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510729.

CARTHAGE. Circa 350-320 BC. AV Stater (19mm, 9.20 g, 9h). Head of Tanit left, wearing wreath of grain ears, triple-pendant earring, and necklace with eight pendants / Horse standing right on exergue line; three pellets to right of foreleg. Jenkins & Lewis Group IIIh, 79 (same rev. die); CNP 1.5h; MAA 4. Superb EF, lustrous, small die break at edge on reverse. Well centered.


The North African metropolis of Carthage was the great rival of Rome for dominance in the post-Hellenistic Ancient World. Led by an exiled priestess from Tyre named Dido, Phoenician colonists from the Levant first colonized the Tunisian coast of North Africa in 814 BC. According to legend, upon landfall of her wandering band, Dido approached the local Berber chieftain requesting a bit of land for their refuge. The chief said she could have “as much land as could be encompassed by an oxhide.” Dido cleverly cut the hide into thin strips and stretched them around a large hill, which became the citadel called Byrsa, or “hide,” an alternate name for Carthage. Dido went on to become the first queen of Carthage, which quickly grew in wealth to become a maritime powerhouse in the western Mediterranean.

By the sixth century BC, Carthage had become a Republic run by a “senate” and two elected chief magistrates called Suffets. Military and naval leadership was concentrated in a few wealthy families, mainly the Magonids and Barcids. In the 480s BC, Carthage sought to wrest control of Sicily from the Greeks, leading to two centuries of bitter warfare. By 270 BC, Carthage controlled most of the island, as well as southern Spain and Sardinia. Fortresses and mints were established at diverse places to produce coins used to pay the largely mercenary army.


Gold Coinage

Carthage struck its first gold staters between 350 and 320 BC (see image at top). These were of a nearly pure alloy and, at about 9.4 grams, weighed about 15% more than the contemporary Macedonian gold staters of Philip II and Alexander III the Great. The obverse bore the image of the goddess Tanit, chief deity of Carthage, her hair wreathed in grain ears and her neck encircled by a multi-pendant necklace. The reverse depicted a free horse standing proudly, symbolic of Carthage’s much-feared cavalry arm. Varying numbers of pellets provided quality control at the mint. These beautiful coins represented a huge amount of buying power and attracted thousands of professional soldiers from many cities and tribal affiliations into Carthaginian service.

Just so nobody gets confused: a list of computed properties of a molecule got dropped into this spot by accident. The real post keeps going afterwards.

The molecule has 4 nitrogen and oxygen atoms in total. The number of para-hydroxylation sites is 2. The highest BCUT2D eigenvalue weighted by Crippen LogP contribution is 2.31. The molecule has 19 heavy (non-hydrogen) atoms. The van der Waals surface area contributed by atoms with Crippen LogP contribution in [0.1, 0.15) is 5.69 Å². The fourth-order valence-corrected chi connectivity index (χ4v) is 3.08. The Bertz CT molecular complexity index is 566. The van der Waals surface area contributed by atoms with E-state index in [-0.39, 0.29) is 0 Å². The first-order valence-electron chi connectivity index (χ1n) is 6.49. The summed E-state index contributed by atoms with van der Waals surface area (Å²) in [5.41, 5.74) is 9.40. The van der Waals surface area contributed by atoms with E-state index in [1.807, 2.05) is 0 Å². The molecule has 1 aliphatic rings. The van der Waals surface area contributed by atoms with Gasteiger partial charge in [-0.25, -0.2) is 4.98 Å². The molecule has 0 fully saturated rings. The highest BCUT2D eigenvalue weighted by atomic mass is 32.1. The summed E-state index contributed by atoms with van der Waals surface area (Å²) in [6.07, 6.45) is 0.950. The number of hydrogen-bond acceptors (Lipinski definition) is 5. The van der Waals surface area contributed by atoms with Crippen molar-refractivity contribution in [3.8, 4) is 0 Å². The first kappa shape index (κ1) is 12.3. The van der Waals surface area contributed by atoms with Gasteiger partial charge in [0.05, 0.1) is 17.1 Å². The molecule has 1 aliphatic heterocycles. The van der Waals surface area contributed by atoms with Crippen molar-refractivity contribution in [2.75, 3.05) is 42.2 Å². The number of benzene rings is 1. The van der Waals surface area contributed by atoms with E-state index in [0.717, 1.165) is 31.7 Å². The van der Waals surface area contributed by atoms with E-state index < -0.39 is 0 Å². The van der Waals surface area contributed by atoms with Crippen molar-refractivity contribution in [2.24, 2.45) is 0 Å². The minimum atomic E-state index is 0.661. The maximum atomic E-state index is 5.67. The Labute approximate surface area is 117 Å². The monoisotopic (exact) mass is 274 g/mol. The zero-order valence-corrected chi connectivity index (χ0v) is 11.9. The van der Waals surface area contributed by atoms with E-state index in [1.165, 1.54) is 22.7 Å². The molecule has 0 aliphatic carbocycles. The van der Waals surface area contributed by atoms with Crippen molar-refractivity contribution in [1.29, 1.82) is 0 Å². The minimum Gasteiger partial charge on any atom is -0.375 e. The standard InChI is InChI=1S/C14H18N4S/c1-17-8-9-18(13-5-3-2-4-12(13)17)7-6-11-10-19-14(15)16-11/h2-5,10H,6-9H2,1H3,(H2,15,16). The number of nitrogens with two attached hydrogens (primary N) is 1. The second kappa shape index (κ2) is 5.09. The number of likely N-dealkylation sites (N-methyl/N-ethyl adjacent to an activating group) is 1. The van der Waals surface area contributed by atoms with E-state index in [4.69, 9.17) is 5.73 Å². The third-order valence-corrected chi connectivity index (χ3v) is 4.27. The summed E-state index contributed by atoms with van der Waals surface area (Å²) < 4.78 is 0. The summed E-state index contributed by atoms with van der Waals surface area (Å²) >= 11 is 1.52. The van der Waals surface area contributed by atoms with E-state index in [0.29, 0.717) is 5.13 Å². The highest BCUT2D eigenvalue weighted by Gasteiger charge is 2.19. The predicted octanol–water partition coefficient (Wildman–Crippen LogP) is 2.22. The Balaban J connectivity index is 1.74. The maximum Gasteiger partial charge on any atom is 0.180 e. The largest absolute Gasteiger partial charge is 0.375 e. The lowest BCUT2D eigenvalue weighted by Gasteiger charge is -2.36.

As time went on, Carthaginian staters were debased with silver and reduced in weight-- hence the much more numerous Carthage staters produced after @ 320 BC are now termed "electrum." Carthage also struck silver, billon and bronze coins, both at its main North African mint and at its fortress cities in Sicily and Spain. The Sicilian issues, based on Greek designs, are now termed “Siculo-Punic” (“Punic” is a Latin term for “Phoenician”) coins. The main purpose of all these coins was to pay the Carthaginian army and navy.


War With Rome

The stage was now set for the collision with Rome, newly dominant in Italy. Starting in 265 BC, Carthage and Rome fought three titanic wars that produced more death and destruction than any other world conflict before the 20th century.

After its narrow defeat in the First Punic War (265-241 BC), Carthage lost control of Sicily but compensated by conquering much of Spain, so that by 220 BC the city was once again ready to challenge Rome. In the Second Punic War (218-201 BC), the great Carthaginian general Hannibal Barca nearly destroyed Roman power with a string of devastating victories, but he was unable to deliver the coup de gras and eventually lost the final battle, and the war, at Zama on the outskirts of Carthage in 202 BC. Despite a punitive peace treaty, Carthage once again recovered its prosperity and Rome responded by preemptively attacking and destroying the city utterly in 149-146 BC.